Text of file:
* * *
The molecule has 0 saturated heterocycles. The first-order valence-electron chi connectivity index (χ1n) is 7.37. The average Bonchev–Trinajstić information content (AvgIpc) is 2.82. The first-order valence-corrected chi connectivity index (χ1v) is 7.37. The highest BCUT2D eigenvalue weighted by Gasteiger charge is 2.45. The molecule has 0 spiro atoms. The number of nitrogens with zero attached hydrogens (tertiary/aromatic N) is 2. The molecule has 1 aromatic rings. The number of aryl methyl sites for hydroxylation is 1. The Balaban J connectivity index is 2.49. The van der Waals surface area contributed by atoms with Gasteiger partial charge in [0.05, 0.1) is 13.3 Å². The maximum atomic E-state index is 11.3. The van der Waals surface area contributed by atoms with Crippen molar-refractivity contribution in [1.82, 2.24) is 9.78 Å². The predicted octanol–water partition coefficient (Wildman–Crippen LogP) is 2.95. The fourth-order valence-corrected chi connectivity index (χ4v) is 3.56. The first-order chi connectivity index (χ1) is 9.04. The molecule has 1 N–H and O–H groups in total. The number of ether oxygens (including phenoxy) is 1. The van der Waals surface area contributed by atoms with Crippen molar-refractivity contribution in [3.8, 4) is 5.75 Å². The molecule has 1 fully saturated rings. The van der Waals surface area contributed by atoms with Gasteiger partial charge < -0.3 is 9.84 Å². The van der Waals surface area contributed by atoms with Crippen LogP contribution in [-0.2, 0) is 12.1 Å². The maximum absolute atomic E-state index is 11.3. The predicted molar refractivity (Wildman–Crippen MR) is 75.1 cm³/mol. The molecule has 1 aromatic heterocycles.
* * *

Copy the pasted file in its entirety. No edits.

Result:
The molecule has 0 saturated heterocycles. The first-order valence-electron chi connectivity index (χ1n) is 7.37. The average Bonchev–Trinajstić information content (AvgIpc) is 2.82. The first-order valence-corrected chi connectivity index (χ1v) is 7.37. The highest BCUT2D eigenvalue weighted by Gasteiger charge is 2.45. The molecule has 0 spiro atoms. The number of nitrogens with zero attached hydrogens (tertiary/aromatic N) is 2. The molecule has 1 aromatic rings. The number of aryl methyl sites for hydroxylation is 1. The Balaban J connectivity index is 2.49. The van der Waals surface area contributed by atoms with Gasteiger partial charge in [0.05, 0.1) is 13.3 Å². The maximum atomic E-state index is 11.3. The van der Waals surface area contributed by atoms with Crippen molar-refractivity contribution in [1.82, 2.24) is 9.78 Å². The predicted octanol–water partition coefficient (Wildman–Crippen LogP) is 2.95. The fourth-order valence-corrected chi connectivity index (χ4v) is 3.56. The first-order chi connectivity index (χ1) is 9.04. The molecule has 1 N–H and O–H groups in total. The number of ether oxygens (including phenoxy) is 1. The van der Waals surface area contributed by atoms with Crippen molar-refractivity contribution in [3.8, 4) is 5.75 Å². The molecule has 1 fully saturated rings. The van der Waals surface area contributed by atoms with Gasteiger partial charge < -0.3 is 9.84 Å². The van der Waals surface area contributed by atoms with Crippen LogP contribution in [-0.2, 0) is 12.1 Å². The maximum absolute atomic E-state index is 11.3. The predicted molar refractivity (Wildman–Crippen MR) is 75.1 cm³/mol. The molecule has 1 aromatic heterocycles.